To encourage scientists and engineers to use the collaborative system, NASA created an agencywide Lessons Learned Steering Committee, which has members from each of NASA’s 10 centers. The committee members train others to use the system.

Early tests of NEN have been successful, Robinson said. “People are getting a lot more information easier and quicker than before,” he said.

George Whitesides, executive director of the National Space Society, a nonprofit group representing the public’s interest in space exploration, said it would be a sad irony if NASA’s internal network is not as sophisticated as its extraterrestrial missions.

“NASA, as creator and user of some of our nation’s highest technology, should be using the latest tools to tackle institutional knowledge management,” he said. “I hope that NEN meets that standard.”

NASA has already made strides in retaining and sharing established knowledge, Whitesides said. The Mars Reconnaissance Orbiter put itself into orbit around the red planet March 10. NASA avoided mistakes made during previous failed Mars visits.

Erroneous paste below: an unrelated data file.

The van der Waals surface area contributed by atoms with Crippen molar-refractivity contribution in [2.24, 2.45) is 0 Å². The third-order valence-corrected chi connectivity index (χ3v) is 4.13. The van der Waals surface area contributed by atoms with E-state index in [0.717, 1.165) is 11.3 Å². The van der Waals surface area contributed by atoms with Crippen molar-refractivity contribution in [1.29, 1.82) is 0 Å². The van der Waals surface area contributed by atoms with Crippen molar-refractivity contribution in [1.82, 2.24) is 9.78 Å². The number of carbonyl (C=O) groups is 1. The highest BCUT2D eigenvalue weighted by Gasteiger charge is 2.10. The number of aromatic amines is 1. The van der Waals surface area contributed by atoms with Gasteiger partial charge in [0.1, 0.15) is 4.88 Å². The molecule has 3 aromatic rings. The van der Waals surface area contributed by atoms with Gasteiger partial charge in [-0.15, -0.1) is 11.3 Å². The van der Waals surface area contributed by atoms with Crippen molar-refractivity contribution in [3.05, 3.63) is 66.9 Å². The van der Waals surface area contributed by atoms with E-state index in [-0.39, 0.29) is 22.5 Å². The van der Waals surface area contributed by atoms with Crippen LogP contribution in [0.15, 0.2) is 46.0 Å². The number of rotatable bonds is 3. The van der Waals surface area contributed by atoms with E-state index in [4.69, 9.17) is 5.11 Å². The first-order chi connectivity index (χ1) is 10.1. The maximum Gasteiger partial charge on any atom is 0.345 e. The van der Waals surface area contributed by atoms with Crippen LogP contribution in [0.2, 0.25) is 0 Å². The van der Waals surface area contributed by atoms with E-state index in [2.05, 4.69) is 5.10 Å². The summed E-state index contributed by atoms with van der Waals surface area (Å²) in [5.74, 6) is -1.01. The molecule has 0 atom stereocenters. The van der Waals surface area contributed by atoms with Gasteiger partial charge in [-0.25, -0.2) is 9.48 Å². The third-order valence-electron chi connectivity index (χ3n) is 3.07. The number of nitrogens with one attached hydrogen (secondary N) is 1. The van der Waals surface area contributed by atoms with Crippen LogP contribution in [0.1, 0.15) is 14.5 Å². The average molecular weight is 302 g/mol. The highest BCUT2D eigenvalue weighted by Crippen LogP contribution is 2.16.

“Recent successes indicate that they are doing better,” Whitesides said. “Project management of space missions is an art and a science, and NASA has been working hard to strike the right skill and experience mix on projects.”

NASA gets serious about not repeating mistakesNASA is completing a knowledge management system — the NASA Engineering Network (NEN) — that managers hope will help the agency learn from its successes and mistakes. One aspect of that system is a Lessons Learned portal that describes events, records lessons learned and includes recommendations for future actions.

Here is a sample of the kind of knowledge that NASA software engineers can share using NEN.

Public lessons learned entry: 1466

Lesson number: 1466

Lesson date: 2003-08-31

Submitting organization: Johnson Space Center

Submitted by: David Lengyel

Subject: Accident investigations/software tool selection

Abstract: Difficulties with the software tool selected to support the space shuttle Columbia accident investigation reveal the need for an experienced team familiar with information technology requirements for large-scale accident investigations involved in selecting software.

Lessons learned: A team of people experienced in IT requirements for a large-scale accident investigation should perform a functional requirements analysis before selecting a software tool. The team should identify in advance the IT security requirements necessary to safeguard sensitive data.


  • Integrate individual tools into a system that is evaluated and available before the start of an accident investigation.
  • Anticipate that accident investigation teams might need more than one set of tools.
  • Avoid tools that are unfamiliar to investigation staff or tools that are overly complex.
  • Approval information
    Approval date: 2004-06-16
    Approval name: Ronald Montague
    Approval organization: Johnson Space Center

    Source: NASA